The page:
Hulk Hogan Discusses Impact of 80s Wrestling with Social Media

Exploring 80s wrestling, Hogan imagines an alternative Twitterverse scenario.

by Noman Rasool
Hulk Hogan Discusses Impact of 80s Wrestling with Social Media

During a recent in-depth interview with Alfred Konuwa of Forbes, wrestling legend Hulk Hogan delved into the intriguing speculation of how social media, specifically Twitter, could have influenced the professional wrestling landscape in the 1980s.

The charismatic former world champion didn't just muse about the impact but contemplated which of his fellow ring heroes would have thrived in the world of 280-character dispatches. Hogan postulated that the audacious Roddy Piper, renowned for his unfiltered candor and fearless persona, would have excelled on the microblogging platform.

"Piper would've been brutal on Twitter," said Hogan, painting a vivid image of the Scottish wrestler's potential social media demeanor. "He would've always been giving everybody the middle finger on Twitter." In Hogan's estimation, another star who would've turned heads on Twitter is the flamboyantly charismatic Randy Savage, popularly known as the "Macho Man." Hogan mused, "Ooooh yeah, the Macho Man Randy Savage!

Dig it! He'd have been great on Twitter."

Andre's Anticipated Twitter Resistance

Conversely, Hogan was skeptical about how the beloved yet notoriously reserved Andre The Giant would have adapted to the public-facing world of Twitter.

"His whole thing was, 'no!'" said Hogan, alluding to Andre's well-known reluctance towards autograph seekers. Moving beyond the world of hypothetical tweets, Hogan began to explore the actual fiscal impact that the nascent internet might have had on the business in the golden era of the 1980s.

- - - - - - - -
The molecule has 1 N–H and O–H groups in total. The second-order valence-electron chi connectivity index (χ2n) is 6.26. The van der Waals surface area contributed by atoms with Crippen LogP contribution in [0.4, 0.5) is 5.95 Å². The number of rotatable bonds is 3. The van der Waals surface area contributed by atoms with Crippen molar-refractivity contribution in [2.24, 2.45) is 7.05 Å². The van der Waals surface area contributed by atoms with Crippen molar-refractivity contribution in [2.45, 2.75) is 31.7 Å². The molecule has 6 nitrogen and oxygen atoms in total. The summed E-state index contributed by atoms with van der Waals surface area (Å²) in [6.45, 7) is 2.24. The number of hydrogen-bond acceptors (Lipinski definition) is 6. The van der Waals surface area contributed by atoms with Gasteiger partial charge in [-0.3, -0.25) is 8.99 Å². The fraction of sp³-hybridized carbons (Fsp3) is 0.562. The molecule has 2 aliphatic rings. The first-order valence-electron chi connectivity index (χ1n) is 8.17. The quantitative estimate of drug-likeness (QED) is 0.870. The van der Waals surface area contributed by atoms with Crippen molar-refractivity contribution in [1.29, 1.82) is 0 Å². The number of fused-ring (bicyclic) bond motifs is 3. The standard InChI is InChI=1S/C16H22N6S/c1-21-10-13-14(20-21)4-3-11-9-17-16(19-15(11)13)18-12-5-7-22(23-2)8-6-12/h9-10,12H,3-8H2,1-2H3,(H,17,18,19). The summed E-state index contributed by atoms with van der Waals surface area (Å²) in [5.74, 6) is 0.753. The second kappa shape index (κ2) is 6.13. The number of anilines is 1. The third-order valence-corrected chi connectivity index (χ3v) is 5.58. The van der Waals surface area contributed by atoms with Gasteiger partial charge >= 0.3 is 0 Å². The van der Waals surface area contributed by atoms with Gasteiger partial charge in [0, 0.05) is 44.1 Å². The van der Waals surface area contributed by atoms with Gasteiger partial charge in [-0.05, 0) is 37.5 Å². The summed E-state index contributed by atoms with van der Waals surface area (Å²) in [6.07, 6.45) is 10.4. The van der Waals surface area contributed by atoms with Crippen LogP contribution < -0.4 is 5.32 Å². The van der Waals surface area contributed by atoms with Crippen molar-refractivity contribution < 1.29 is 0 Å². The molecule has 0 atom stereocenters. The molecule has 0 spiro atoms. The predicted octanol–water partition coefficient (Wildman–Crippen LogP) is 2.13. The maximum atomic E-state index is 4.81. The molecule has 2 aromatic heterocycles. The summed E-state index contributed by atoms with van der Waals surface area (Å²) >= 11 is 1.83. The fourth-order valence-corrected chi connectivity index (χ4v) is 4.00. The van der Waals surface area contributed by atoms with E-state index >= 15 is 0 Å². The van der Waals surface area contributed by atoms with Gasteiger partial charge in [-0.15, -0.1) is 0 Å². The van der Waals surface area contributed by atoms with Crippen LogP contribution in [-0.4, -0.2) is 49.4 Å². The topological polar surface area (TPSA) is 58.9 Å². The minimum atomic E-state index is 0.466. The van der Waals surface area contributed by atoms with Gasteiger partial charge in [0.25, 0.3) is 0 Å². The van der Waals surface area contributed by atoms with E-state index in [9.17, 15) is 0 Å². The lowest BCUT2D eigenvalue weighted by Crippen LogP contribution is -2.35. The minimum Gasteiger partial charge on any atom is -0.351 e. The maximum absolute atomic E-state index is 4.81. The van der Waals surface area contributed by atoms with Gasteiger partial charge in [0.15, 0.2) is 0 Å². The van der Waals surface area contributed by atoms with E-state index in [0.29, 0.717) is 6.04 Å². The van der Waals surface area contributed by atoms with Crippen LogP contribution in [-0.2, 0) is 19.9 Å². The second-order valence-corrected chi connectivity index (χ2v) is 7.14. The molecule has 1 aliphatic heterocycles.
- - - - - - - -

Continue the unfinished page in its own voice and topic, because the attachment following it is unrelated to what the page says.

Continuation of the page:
He recalls a time when World Wrestling Federation (WWF), bolstered by merchandise sales featuring his iconic image, soared to such commercial heights that it outpaced industries as significant as automakers. "Believe it or not, we had three years where Hulk Hogan merchandise and the rest of WWE's offerings generated a couple of billion-dollar years.

We were outperforming Chrysler, Chevrolet, and Ford!" Hogan exclaimed, reminiscing about those astonishing figures achieved without online sales. Reflecting on how these profits were achieved through mail-in orders, toll-free and premium-rate telephone numbers, on-site venue sales, and traditional retail outlets like Walmart and Target, Hogan is left to wonder what heights could have been reached with the addition of digital commerce.

"I can't even begin to imagine the numbers we could've reached back then," Hogan mused, expressing excitement about his ongoing association with WWE and the resurgence of demand for his classic merchandise. "What's old is indeed new again," Hogan concluded, "Everyone seems to want the Hulk Hogan gear."

Hulk Hogan